Struggling naira, untapped remittances and undefined role of BDCs | The Guardian Nigeria News
The die is cast. The official remittance market is in a battle for survival on all fronts. First, its old enemy – the informal channels – does not let itself down. And peer-to-peer (P2P) transfer is gearing up for what could be doomsday.
In a forum on the country’s economic outlook, PwC Nigeria’s chief economist Dr Andrew Nevin said human capital, not oil, is the country’s biggest export. A recent Bloomberg study validated Nevin’s argument, picking Nigeria as the leader of countries with the most notable migrant workers around the world. Nigeria was followed by Pakistan and Canada.
With its advantage of migrant labor and a culture that supports black tax (a term of South African origin that refers to the financial support expected of black working-class individuals by their families), the country’s annual remittances are conservatively valued at $ 34 billion. . But the country rarely comes close to achieving that figure, based on historical data. But this is less of a concern than the steady reduction in the amount received through the official counter over the past few years.
In 2018, the country received $ 24.3 billion. That slipped to $ 23.8 billion the following year and resulted in a significant reduction to $ 17.2 billion last year. Remittances to sub-Saharan African countries improved 2.3 percent last year, but regional performance was hampered by Nigeria’s 28 percent drop, resulting in an overall loss of 12.5 percent for the region.
To reverse the trend and get more value from the country’s dynamic exported workforce, the Central Bank of Nigeria (CBN), in March, unveiled the Naira for Dollar Scheme, an incentive that rewarded recipients of remittances. international money with N5 for every dollar received. The policy, now in its sixth month, has done little to reverse the decline in diaspora remittances.
In the first quarter (Q1) of the year, Nigeria attracted $ 4.2 billion in remittances, down 24% from the $ 5.6 billion received last year during the period corresponding. Pakistan is better off for remittances than Nigeria even though the latter ranks higher in terms of the profile of migrant workers.
Pakistan, whose diaspora remittances reached $ 26 billion last year, has attracted more people to its official transfer channel because of its cost advantage. The country has some of the lowest transfer prices in the world. For example, it costs 2.59% to send $ 200 from UK, 2.9% from United Arab Emirates (UAE) and 3.9% from Singapore in the last quarter (Q4) of last year. , against an average cost of 8.2% one hundred sub-Saharan migrants paid to transfer money home.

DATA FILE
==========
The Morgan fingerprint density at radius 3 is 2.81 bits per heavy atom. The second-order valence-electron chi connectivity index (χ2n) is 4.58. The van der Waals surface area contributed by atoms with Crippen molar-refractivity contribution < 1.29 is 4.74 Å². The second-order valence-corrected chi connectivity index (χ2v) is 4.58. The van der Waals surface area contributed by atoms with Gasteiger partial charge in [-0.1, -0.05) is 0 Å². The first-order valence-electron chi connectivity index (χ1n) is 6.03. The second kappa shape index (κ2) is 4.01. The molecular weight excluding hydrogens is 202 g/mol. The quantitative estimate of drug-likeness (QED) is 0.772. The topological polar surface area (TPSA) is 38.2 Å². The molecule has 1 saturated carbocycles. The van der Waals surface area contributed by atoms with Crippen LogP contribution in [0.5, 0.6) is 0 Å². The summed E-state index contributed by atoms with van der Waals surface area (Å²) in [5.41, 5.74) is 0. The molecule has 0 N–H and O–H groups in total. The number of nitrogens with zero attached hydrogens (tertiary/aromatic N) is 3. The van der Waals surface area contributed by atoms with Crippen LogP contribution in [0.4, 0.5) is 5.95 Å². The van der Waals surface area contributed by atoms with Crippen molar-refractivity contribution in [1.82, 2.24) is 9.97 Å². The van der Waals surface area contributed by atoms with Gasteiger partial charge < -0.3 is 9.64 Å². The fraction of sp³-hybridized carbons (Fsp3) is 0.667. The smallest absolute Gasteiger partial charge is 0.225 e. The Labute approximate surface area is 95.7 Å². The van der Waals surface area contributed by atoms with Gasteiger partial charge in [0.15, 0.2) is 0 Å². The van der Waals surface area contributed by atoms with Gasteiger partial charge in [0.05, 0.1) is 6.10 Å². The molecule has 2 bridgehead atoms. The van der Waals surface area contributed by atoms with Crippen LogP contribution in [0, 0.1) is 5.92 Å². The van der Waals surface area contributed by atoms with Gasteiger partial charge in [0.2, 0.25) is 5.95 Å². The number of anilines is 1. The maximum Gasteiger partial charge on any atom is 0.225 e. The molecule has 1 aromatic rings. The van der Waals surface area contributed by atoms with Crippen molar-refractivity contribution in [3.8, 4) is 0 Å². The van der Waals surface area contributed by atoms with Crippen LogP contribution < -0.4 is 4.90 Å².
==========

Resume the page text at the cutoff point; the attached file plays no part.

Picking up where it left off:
The high cost has prompted the popularity of unsafe informal channels in the remittance ecosystem of Nigeria and other African countries. Today, the allure of digital money extends the challenge even further. As digital currencies become more widespread, more and more users are exploring P2P for remittances.
Data from Chainanalysis, which tracks blockchain activity and asset movements, indicates that Africa received $ 105.6 billion in bitcoin and other crypto between July 2020 and June 2021. This showed that ‘much of the amount is made up of transfer payments, which have increased significantly since April 2020.
These call into question the effectiveness and competitiveness of the strategies created to increase the official discount window, which is necessary to increase the country’s external reserves and stabilize the naira – a currency currently in the intensive care unit (ICU). Market participants and economists have raised questions about the appropriateness of the supply management framework and options for realigning strategies with the realities of emerging markets.
âIf Nigeria can effectively manage remittances, it will add 0.4% to our GDP growth every year. Its very important. But you know where our problem is, these remittances, unlike Pakistan and other countries that receive remittances, a lot of dollars don’t go into the forex market in Nigeria. They stay out there, and that’s the model. Someone wants to send money to their family here in Nigeria. This person has $ 10,000 in the US and wants to give the Naira equivalent to a family member here in Nigeria; Normally the way it works in other countries is that $ 10,000 will enter the forex market in Nigeria and become a supply boost here.